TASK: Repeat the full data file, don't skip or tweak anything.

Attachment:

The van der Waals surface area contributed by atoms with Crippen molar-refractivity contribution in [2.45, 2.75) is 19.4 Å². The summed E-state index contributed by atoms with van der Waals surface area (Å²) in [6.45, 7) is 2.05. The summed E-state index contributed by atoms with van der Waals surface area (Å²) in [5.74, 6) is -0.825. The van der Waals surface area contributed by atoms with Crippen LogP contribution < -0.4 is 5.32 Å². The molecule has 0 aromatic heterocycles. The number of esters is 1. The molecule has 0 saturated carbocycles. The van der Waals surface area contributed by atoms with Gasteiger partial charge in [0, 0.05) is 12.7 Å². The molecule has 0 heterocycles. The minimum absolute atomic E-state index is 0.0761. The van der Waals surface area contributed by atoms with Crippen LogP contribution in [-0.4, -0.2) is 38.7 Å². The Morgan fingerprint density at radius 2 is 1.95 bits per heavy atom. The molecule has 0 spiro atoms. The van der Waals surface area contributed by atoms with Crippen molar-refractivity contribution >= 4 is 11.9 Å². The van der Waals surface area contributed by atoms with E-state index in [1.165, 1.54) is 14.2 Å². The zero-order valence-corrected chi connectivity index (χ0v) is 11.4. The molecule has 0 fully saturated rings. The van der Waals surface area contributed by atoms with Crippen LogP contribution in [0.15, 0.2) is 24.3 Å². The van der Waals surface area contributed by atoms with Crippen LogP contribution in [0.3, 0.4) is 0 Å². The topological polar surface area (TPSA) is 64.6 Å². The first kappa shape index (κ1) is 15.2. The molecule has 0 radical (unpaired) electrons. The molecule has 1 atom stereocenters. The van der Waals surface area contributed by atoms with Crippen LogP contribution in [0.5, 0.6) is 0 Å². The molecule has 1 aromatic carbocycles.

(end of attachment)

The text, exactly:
The van der Waals surface area contributed by atoms with Crippen molar-refractivity contribution in [2.45, 2.75) is 19.4 Å². The summed E-state index contributed by atoms with van der Waals surface area (Å²) in [6.45, 7) is 2.05. The summed E-state index contributed by atoms with van der Waals surface area (Å²) in [5.74, 6) is -0.825. The van der Waals surface area contributed by atoms with Crippen LogP contribution < -0.4 is 5.32 Å². The molecule has 0 aromatic heterocycles. The number of esters is 1. The molecule has 0 saturated carbocycles. The van der Waals surface area contributed by atoms with Gasteiger partial charge in [0, 0.05) is 12.7 Å². The molecule has 0 heterocycles. The minimum absolute atomic E-state index is 0.0761. The van der Waals surface area contributed by atoms with Crippen LogP contribution in [-0.4, -0.2) is 38.7 Å². The Morgan fingerprint density at radius 2 is 1.95 bits per heavy atom. The molecule has 0 spiro atoms. The van der Waals surface area contributed by atoms with Crippen molar-refractivity contribution >= 4 is 11.9 Å². The van der Waals surface area contributed by atoms with E-state index in [1.165, 1.54) is 14.2 Å². The zero-order valence-corrected chi connectivity index (χ0v) is 11.4. The molecule has 0 fully saturated rings. The van der Waals surface area contributed by atoms with Crippen LogP contribution in [0.15, 0.2) is 24.3 Å². The van der Waals surface area contributed by atoms with Crippen LogP contribution in [0.3, 0.4) is 0 Å². The topological polar surface area (TPSA) is 64.6 Å². The first kappa shape index (κ1) is 15.2. The molecule has 0 radical (unpaired) electrons. The molecule has 1 atom stereocenters. The van der Waals surface area contributed by atoms with Crippen LogP contribution in [0.5, 0.6) is 0 Å². The molecule has 1 aromatic carbocycles.